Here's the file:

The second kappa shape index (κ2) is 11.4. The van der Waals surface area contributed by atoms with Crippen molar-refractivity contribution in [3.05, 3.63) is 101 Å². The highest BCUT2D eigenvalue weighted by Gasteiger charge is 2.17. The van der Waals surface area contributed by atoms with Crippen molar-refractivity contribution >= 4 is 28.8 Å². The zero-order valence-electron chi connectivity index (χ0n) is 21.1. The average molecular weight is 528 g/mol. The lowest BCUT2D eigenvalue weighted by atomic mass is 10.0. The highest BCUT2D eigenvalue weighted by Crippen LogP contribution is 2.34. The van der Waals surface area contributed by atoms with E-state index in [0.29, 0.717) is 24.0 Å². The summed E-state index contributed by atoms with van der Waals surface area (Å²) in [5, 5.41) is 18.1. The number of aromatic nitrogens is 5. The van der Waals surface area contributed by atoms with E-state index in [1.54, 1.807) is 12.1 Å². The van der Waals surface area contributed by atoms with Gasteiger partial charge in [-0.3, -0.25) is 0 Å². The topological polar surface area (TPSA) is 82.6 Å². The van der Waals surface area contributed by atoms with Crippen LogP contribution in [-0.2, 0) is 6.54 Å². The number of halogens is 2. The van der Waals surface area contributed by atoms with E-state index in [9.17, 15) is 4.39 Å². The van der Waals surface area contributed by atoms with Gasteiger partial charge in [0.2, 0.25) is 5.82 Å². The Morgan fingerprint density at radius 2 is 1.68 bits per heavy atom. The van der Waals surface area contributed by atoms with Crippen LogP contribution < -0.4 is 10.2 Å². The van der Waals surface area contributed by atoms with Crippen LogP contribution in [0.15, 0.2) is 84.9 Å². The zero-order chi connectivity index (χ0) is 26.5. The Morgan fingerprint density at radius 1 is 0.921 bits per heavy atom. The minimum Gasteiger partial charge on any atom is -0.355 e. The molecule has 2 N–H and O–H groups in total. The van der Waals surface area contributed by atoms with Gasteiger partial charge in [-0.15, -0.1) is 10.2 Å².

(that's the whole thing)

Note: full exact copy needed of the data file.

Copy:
The second kappa shape index (κ2) is 11.4. The van der Waals surface area contributed by atoms with Crippen molar-refractivity contribution in [3.05, 3.63) is 101 Å². The highest BCUT2D eigenvalue weighted by Gasteiger charge is 2.17. The van der Waals surface area contributed by atoms with Crippen molar-refractivity contribution >= 4 is 28.8 Å². The zero-order valence-electron chi connectivity index (χ0n) is 21.1. The average molecular weight is 528 g/mol. The lowest BCUT2D eigenvalue weighted by atomic mass is 10.0. The highest BCUT2D eigenvalue weighted by Crippen LogP contribution is 2.34. The van der Waals surface area contributed by atoms with E-state index in [0.29, 0.717) is 24.0 Å². The summed E-state index contributed by atoms with van der Waals surface area (Å²) in [5, 5.41) is 18.1. The number of aromatic nitrogens is 5. The van der Waals surface area contributed by atoms with E-state index in [1.54, 1.807) is 12.1 Å². The van der Waals surface area contributed by atoms with Gasteiger partial charge in [-0.3, -0.25) is 0 Å². The topological polar surface area (TPSA) is 82.6 Å². The van der Waals surface area contributed by atoms with Crippen LogP contribution in [-0.2, 0) is 6.54 Å². The number of halogens is 2. The van der Waals surface area contributed by atoms with E-state index in [9.17, 15) is 4.39 Å². The van der Waals surface area contributed by atoms with Gasteiger partial charge in [0.2, 0.25) is 5.82 Å². The Morgan fingerprint density at radius 2 is 1.68 bits per heavy atom. The van der Waals surface area contributed by atoms with Crippen LogP contribution < -0.4 is 10.2 Å². The van der Waals surface area contributed by atoms with Crippen LogP contribution in [0.15, 0.2) is 84.9 Å². The zero-order chi connectivity index (χ0) is 26.5. The Morgan fingerprint density at radius 1 is 0.921 bits per heavy atom. The minimum Gasteiger partial charge on any atom is -0.355 e. The molecule has 2 N–H and O–H groups in total. The van der Waals surface area contributed by atoms with Gasteiger partial charge in [-0.15, -0.1) is 10.2 Å².